Trends

Report: High-Tech Job Cuts Down from Last Year

The number of high-tech layoffs in the first quarter fell 45 percent compared with a year ago as stabilization in the telecommunications industry helped slow the pace of job cuts, according to a new report from outplacement firm Challenger, Gray & Christmas (CGC).

Chicago-based CGC tracked 61,032 layoffs during the first three months of 2003, well below the first quarter of 2002’s tally of 110,247.

The dropoff was attributed almost entirely to the telecom sector, which was battered by scandals and layoffs last year and cut some 82,522 jobs in the first quarter of 2002, compared with just 15,862 this year.

Dark Clouds

In fact, telecom stabilization may cover up continued weakness in other sectors, CGC CEO John A. Challenger told the E-Commerce Times. Layoffs by electronics firms actually doubled in the quarter to 26,270. Job cuts at computer makers rose 29 percent, and e-commerce firms laid off 28 percent more workers than a year ago.

“Many of the jobs lost in these industries may not come back,” Challenger said. “More and more tasks are being shipped to overseas suppliers and service providers, where tech labor is cheaper.”

Still, technology companies are faring better than their counterparts. In the first quarter, tech firms made up 17 percent of the 355,795 layoffs in all industries. In contrast, tech cuts made up 33 percent of the 1.4 million job cuts announced in 2002 and 36 percent of the nearly 2 million recorded in 2001.

A Different Year

The telecom stabilization is no surprise, Challenger noted, since the industry shed more than 500,000 jobs in 2001 and 2002 alone.

“Many of the weakest companies are now out of business or have been bought up,” he said. But the timing of any resurgence in job creation will depend largely on the global political situation, which is believed to be hampering investment in new equipment.

Going Up, Still

Meanwhile, a recent report from Meta Group contained more good news for highly skilled IT workers.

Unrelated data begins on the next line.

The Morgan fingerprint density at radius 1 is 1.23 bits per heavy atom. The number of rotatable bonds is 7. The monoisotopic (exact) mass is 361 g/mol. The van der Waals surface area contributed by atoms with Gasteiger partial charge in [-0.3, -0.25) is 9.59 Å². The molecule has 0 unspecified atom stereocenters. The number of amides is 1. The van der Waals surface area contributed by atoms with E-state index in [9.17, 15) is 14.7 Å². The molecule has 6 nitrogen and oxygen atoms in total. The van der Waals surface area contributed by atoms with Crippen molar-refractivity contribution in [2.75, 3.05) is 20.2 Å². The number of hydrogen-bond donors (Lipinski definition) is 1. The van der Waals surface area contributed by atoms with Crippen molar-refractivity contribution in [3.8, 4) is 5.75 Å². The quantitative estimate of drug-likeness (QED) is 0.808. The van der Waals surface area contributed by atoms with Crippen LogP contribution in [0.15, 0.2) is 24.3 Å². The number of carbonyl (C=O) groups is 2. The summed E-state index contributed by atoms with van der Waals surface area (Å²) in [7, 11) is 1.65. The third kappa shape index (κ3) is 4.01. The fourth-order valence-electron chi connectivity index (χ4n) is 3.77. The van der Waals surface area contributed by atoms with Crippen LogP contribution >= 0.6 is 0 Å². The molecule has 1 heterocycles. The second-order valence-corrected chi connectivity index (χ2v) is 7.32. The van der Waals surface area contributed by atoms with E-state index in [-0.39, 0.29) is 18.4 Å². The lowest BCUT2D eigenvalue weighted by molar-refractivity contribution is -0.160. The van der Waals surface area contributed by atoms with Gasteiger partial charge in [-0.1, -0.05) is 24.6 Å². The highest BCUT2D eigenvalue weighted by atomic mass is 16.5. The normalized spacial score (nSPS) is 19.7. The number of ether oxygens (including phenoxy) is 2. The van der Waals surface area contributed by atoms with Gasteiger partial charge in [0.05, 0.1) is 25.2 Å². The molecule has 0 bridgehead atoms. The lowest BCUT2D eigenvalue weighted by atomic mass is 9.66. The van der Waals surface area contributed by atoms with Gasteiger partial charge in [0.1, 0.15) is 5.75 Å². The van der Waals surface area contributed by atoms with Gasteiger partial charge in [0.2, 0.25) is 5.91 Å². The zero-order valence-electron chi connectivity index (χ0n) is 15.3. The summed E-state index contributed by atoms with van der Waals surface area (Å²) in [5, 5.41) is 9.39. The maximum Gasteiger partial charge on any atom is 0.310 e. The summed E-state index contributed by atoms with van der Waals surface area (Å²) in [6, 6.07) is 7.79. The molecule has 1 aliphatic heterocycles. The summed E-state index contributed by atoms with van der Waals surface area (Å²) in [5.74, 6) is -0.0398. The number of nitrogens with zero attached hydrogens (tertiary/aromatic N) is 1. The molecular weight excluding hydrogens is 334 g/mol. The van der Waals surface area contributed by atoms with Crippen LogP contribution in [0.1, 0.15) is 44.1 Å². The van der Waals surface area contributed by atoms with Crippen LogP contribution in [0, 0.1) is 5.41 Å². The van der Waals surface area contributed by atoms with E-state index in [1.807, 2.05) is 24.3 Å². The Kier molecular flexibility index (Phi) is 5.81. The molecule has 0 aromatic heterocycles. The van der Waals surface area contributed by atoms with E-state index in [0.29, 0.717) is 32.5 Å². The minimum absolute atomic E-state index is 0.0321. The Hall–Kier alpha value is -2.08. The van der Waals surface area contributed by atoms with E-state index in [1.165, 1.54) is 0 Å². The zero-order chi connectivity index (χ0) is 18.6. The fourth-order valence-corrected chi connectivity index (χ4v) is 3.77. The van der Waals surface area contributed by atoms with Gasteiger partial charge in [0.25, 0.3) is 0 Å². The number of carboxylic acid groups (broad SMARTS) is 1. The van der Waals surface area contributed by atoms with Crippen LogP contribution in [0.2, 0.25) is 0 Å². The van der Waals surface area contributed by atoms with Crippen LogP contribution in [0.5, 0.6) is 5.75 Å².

The Stamford, Connecticut-based research firm said in its annual IT salary report that IT salaries are rising an average of 5 percent, with some specialties on track to see increases of up to 10 percent. Technical workers will see raises that outpace those of non-tech employees.

“We expect IT compensation to actually rise, in some cases at the expense of non-IT employees,” said Meta Group program director Maria Schafer, adding that salaries continue to grow even though most companies say their overall IT budgets will be flat or even shrink.

Meta said more than half of the firms it surveyed plan to offer cash bonuses to IT workers in 2003, while 44 percent continue to use cash hiring bonuses to lure high-level IT employees.

Situation Desperate

But Challenger said that for unemployed technology workers, the situation is growing desperate. He cited the example of a software firm that received 200 resumes in two days for an unpaid position as a trainee with no guarantee of full employment.

His advice for unemployed workers is to focus on honing their skills in areas that are poised to grow, such as information security, Web services, wireless technology, customer relationship management, privacy and disaster recovery planning.

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